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Footnotes

... interface[*]
http://www.mporzio.astro.it/solare/LastreArcetri.htm
... archive[*]
http://www.ngdc.noaa.gov/stp/SOLAR/SSN/ssn.html

All Tables

Table 1:   Transmission values of the Zeiss K 58 step filter from the observation log-books of the Arcetri Observatory.

All Figures

  \begin{figure}
\par\includegraphics[width=4cm,clip]{1406f1a.eps}\includegraphics[width=4cm,clip]{1406f1b.eps}
\end{figure} Figure 1:

Example of the digitized images available on-line: Ca II K ( left) and H$_{\alpha }$ ( right) Arcetri spectroheliograms taken on 18 August 1958.

Open with DEXTER
In the text

  \begin{figure}
\par\includegraphics[width=8.5cm,clip]{1406f2.eps}
\end{figure} Figure 2:

The calibration curve (solid line) computed for the Ca II K image shown in Fig. 1. Details are given in the text.

Open with DEXTER
In the text

  \begin{figure}
\par\includegraphics[width=8.5cm,clip]{1406f3.eps}
\end{figure} Figure 3:

Calibration curves computed from the whole sample of images with step-wedge exposures obtained by the digitization of the Arcetri Ca II K series. The solid line represents the reference curve used to calibrate the images without step-wedge exposures.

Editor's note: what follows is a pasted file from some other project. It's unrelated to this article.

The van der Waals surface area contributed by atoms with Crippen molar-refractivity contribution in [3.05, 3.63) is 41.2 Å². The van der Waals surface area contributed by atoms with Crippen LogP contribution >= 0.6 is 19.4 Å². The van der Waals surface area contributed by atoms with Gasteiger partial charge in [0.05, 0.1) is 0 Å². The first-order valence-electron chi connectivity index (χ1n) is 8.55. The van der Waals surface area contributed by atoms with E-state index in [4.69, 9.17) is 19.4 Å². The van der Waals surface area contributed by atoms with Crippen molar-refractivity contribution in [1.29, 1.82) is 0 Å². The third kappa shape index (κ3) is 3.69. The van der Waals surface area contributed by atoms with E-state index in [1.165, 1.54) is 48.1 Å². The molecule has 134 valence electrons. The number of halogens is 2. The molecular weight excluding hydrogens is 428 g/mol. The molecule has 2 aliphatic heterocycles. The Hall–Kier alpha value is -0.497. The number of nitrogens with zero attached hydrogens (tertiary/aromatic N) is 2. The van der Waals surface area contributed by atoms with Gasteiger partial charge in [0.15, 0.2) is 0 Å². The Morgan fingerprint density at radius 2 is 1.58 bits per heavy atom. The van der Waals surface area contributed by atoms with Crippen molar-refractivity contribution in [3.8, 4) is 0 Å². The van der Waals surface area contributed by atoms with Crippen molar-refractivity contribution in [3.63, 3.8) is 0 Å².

Open with DEXTER
In the text

  \begin{figure}
\par\includegraphics[height=4.5cm,clip]{1406f4a.eps}\hspace*{1mm}
\includegraphics[height=4.5cm,clip]{1406f4b.eps}
\end{figure} Figure 4:

Left: example of images obtained by the reduction and photographic calibration of the produced digital data. Right: example of the binary images showing the facular features identified by the processing described in Sect. 6. These images refer to the the Ca II K observation shown in Fig. 1.

Open with DEXTER
In the text

  \begin{figure}
\par\includegraphics[width=8.5cm,clip]{1406f5.eps}
\end{figure} Figure 5:

Butterfly diagram based on the positional data of facular regions identified on digital images of the Arcetri Ca II K spectroheliograms taken from January 1945 to December 1965. Different colors were used to show the number of features identified for each latitude bin. In particular, red, yellow, blue, and black symbols show positional results obtained from more than 100, 30, 10, and from all the identified features, respectively.

Open with DEXTER
In the text

  \begin{figure}
\par\includegraphics[width=8.5cm,clip]{1406f6.eps}
\end{figure} Figure 6:

Temporal variations of the annual median values of the fraction of the solar hemisphere covered by facular regions as measured on the Arcetri images (symbols), together with the annual mean values of the sunspot number (solid line). The area value for each facular region is corrected for foreshortening and expressed as a fraction of the solar hemisphere. The values for the features identified on a given day are summed for each observation. Cycle numbers are marked at the top of each cycle.

Open with DEXTER
In the text


Copyright ESO 2009